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    Rights statement: This is the peer reviewed version of the following article: Zwahlen, C., Hollis, C., Lawson, M., Becker, S. P., Boyce, A., Zhou, Z., & Holland, G. (2019). Constraining the fluid history of a CO2‐H2S reservoir: Insights from stable isotopes, REE, and fluid inclusion microthermometry. Geochemistry, Geophysics, Geosystems, 20, 359–382. https://doi.org/10.1029/2018GC007900 which has been published in final form at https://agupubs.onlinelibrary.wiley.com/doi/full/10.1029/2018GC007900 This article may be used for non-commercial purposes in accordance With Wiley Terms and Conditions for self-archiving.

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Constraining the fluid history of a CO2-H2S reservoir: Insights from stable isotopes, REE and fluid inclusion microthermometry

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Constraining the fluid history of a CO2-H2S reservoir: Insights from stable isotopes, REE and fluid inclusion microthermometry. / Zwahlen, Carmen; Hollis, Cathy; Lawson, Michael; Becker, Stephen P.; Boyce, Adrian; Zhou, Zheng; Holland, Greg.

In: Geochemistry, Geophysics, Geosystems, Vol. 20, No. 1, 01.2019, p. 359-382.

Research output: Contribution to Journal/MagazineJournal articlepeer-review

Harvard

Zwahlen, C, Hollis, C, Lawson, M, Becker, SP, Boyce, A, Zhou, Z & Holland, G 2019, 'Constraining the fluid history of a CO2-H2S reservoir: Insights from stable isotopes, REE and fluid inclusion microthermometry', Geochemistry, Geophysics, Geosystems, vol. 20, no. 1, pp. 359-382. https://doi.org/10.1029/2018GC007900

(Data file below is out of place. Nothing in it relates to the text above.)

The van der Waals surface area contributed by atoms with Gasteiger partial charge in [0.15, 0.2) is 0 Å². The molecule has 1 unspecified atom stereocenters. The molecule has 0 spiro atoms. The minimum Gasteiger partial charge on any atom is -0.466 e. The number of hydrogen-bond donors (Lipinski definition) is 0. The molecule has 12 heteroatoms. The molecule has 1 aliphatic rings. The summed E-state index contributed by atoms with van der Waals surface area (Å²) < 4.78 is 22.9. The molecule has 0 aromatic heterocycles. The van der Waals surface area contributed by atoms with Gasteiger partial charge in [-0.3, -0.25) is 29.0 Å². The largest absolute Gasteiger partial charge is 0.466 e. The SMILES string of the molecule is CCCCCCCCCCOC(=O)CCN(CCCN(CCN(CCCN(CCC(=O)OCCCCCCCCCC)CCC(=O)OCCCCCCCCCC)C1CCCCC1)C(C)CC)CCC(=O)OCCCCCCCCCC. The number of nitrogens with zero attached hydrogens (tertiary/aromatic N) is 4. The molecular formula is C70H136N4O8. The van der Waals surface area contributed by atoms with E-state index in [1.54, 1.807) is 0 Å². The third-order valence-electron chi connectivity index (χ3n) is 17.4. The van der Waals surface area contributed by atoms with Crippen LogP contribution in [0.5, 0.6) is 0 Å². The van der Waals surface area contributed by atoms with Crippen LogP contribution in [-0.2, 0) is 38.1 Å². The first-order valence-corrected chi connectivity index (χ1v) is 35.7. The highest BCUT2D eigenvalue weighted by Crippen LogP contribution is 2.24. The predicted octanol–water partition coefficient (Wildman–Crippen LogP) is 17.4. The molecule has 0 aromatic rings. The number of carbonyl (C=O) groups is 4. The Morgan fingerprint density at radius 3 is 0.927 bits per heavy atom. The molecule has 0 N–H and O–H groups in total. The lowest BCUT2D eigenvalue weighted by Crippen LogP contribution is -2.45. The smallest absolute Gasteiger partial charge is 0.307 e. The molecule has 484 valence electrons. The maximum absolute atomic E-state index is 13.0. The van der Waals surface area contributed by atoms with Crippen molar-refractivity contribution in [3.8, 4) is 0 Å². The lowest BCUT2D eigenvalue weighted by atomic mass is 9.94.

APA

Zwahlen, C., Hollis, C., Lawson, M., Becker, S. P., Boyce, A., Zhou, Z., & Holland, G. (2019). Constraining the fluid history of a CO2-H2S reservoir: Insights from stable isotopes, REE and fluid inclusion microthermometry. Geochemistry, Geophysics, Geosystems, 20(1), 359-382. https://doi.org/10.1029/2018GC007900

Vancouver

Zwahlen C, Hollis C, Lawson M, Becker SP, Boyce A, Zhou Z et al. Constraining the fluid history of a CO2-H2S reservoir: Insights from stable isotopes, REE and fluid inclusion microthermometry. Geochemistry, Geophysics, Geosystems. 2019 Jan;20(1):359-382. https://doi.org/10.1029/2018GC007900

Author

Zwahlen, Carmen ; Hollis, Cathy ; Lawson, Michael ; Becker, Stephen P. ; Boyce, Adrian ; Zhou, Zheng ; Holland, Greg. / Constraining the fluid history of a CO2-H2S reservoir: Insights from stable isotopes, REE and fluid inclusion microthermometry. In: Geochemistry, Geophysics, Geosystems. 2019 ; Vol. 20, No. 1. pp. 359-382.

Bibtex

@article{97b17b11dc9f4554b1f7cfc0f8785cbe,
title = "Constraining the fluid history of a CO2-H2S reservoir: Insights from stable isotopes, REE and fluid inclusion microthermometry",